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Like my topic, how does the fine structure constant vary with energy? I looked it up and found: $$\alpha_{eff}(q^2) = \frac{\alpha}{1-\frac{\alpha}{3\pi}\ln(\frac{-q^2}{Am_e^2})},$$ where $\alpha^{-1} \approx 137$, $A=\exp(5/3)$, and $m_e$ is the electron mass. Consider two beams of particles with the same mass with the momenta: $$p_1=(E,\vec{p}), p_2 = (E,-\vec{p}),$$ what would "$-q^2$" be in this case?

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First, the standard formula would be

$$\alpha(q^2) = \frac{\alpha(\mu_0^2)}{1-\frac{2\alpha(\mu_0^2)}{3\pi}\ln\frac{q^2}{\mu_0^2}}$$

where the reference energy scale $\mu_0$ can indeed be chosen to be the electron mass, as in your formula, except for that $\exp\frac{5}{3}$. I have never seen that: where did you get your formula?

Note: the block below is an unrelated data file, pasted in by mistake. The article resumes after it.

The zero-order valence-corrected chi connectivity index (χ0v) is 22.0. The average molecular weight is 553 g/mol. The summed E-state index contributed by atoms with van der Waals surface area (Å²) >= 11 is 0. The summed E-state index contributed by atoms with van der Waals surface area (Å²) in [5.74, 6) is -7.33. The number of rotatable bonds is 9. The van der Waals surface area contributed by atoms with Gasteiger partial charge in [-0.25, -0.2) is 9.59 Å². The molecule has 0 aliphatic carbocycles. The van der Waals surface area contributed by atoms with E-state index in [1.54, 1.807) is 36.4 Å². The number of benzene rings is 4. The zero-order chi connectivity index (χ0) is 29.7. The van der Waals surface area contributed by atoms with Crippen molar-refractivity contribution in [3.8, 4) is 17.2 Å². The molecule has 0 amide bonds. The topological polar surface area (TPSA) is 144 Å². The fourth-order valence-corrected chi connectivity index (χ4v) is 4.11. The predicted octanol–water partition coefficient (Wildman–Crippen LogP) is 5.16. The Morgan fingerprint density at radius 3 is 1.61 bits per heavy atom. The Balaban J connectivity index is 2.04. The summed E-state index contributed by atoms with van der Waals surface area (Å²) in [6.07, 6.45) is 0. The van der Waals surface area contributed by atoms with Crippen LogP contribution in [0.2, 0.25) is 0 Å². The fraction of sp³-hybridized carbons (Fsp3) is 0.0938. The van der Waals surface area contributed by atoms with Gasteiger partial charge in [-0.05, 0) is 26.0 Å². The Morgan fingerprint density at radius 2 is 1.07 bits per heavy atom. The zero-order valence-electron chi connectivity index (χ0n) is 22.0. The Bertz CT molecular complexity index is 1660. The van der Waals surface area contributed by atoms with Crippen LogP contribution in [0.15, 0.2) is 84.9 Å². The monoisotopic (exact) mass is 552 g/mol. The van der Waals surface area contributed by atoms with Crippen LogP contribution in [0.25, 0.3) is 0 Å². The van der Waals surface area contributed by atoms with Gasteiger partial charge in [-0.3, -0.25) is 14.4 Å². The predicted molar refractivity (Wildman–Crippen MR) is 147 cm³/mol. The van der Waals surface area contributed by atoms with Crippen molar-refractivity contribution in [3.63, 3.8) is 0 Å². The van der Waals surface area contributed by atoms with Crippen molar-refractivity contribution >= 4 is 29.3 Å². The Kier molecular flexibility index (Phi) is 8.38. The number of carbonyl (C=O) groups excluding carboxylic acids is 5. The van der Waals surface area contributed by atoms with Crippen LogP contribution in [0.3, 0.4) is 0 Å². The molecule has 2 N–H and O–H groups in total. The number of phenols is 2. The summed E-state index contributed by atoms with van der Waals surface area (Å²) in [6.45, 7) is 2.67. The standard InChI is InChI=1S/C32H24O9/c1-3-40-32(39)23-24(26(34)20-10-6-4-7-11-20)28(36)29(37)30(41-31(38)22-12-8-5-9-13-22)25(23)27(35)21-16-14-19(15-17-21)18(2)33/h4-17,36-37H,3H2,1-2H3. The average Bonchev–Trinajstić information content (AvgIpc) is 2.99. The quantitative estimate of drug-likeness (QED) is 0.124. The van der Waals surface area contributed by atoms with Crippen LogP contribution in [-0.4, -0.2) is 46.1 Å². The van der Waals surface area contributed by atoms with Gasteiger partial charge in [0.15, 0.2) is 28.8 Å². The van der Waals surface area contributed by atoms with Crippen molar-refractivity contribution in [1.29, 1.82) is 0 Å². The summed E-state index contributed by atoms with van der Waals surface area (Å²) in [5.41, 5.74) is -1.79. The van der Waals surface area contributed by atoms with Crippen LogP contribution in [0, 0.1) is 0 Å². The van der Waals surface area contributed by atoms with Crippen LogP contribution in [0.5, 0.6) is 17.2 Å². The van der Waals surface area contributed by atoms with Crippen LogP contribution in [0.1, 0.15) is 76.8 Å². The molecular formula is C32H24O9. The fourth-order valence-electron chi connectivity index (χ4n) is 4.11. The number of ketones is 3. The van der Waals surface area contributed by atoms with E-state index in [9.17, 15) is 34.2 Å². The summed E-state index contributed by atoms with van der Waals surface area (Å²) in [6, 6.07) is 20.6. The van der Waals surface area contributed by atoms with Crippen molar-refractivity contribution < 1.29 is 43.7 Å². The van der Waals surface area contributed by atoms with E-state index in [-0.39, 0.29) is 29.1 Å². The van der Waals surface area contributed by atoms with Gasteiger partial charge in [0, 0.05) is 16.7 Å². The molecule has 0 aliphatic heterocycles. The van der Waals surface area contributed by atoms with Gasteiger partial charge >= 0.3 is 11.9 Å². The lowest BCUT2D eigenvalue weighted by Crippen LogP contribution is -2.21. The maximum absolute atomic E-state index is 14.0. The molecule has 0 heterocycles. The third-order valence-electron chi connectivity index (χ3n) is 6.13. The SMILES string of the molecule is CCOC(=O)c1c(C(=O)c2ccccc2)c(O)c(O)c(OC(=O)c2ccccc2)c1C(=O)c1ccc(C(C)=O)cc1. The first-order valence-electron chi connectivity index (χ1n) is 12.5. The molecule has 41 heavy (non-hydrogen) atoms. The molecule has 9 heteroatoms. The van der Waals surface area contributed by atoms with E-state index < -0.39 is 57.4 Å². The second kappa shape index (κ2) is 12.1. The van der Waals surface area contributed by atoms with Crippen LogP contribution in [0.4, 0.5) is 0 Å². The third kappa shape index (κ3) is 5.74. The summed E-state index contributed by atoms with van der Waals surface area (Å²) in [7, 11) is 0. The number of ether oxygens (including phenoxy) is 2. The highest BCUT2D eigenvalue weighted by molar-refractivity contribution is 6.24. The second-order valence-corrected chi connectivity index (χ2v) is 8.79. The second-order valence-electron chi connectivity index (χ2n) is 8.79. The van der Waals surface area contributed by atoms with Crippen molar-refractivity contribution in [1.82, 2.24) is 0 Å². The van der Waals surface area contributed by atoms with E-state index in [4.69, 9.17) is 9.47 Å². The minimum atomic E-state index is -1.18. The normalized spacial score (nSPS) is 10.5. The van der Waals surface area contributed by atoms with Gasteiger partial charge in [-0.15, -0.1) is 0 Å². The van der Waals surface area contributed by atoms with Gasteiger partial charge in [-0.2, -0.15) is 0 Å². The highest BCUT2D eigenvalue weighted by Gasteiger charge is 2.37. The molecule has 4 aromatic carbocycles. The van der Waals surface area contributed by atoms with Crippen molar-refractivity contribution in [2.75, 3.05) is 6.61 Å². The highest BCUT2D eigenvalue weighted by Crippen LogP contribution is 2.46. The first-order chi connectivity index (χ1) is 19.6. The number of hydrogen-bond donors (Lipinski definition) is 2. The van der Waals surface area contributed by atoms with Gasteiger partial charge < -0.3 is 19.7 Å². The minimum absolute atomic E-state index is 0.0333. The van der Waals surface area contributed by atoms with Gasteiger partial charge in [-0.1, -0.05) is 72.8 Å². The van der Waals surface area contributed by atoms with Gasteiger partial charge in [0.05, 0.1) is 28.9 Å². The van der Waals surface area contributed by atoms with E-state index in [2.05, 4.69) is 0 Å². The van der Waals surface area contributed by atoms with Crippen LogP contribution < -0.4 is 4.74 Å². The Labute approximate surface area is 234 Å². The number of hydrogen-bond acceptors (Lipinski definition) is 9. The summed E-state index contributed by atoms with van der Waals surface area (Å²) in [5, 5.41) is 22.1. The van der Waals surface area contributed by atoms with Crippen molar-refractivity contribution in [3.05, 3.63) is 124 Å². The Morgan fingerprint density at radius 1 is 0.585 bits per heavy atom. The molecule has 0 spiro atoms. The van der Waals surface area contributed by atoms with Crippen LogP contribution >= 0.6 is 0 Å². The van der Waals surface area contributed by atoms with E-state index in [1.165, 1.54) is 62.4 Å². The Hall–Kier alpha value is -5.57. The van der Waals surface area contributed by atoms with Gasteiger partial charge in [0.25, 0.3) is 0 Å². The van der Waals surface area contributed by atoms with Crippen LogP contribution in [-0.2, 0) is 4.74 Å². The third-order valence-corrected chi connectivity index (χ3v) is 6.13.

Then, I could write several paragraphs of theory to explain to you that in all rigour $q^2$ is arbitrary, and so is the reference point $\mu_0$, but I am not sure how useful that would be as if you had the theoretical baggage to understand what is called renormalisation, you would not be asking this question.

So I'll cut the chase and tell you that a pragmatic value would be to choose $q$ as the centre of mass energy of your two particles.

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    $\begingroup$ I believe OP uses the Peskin and Schroeder equation 12.89, page 424. $\endgroup$ – SRS Jul 10 '17 at 15:23

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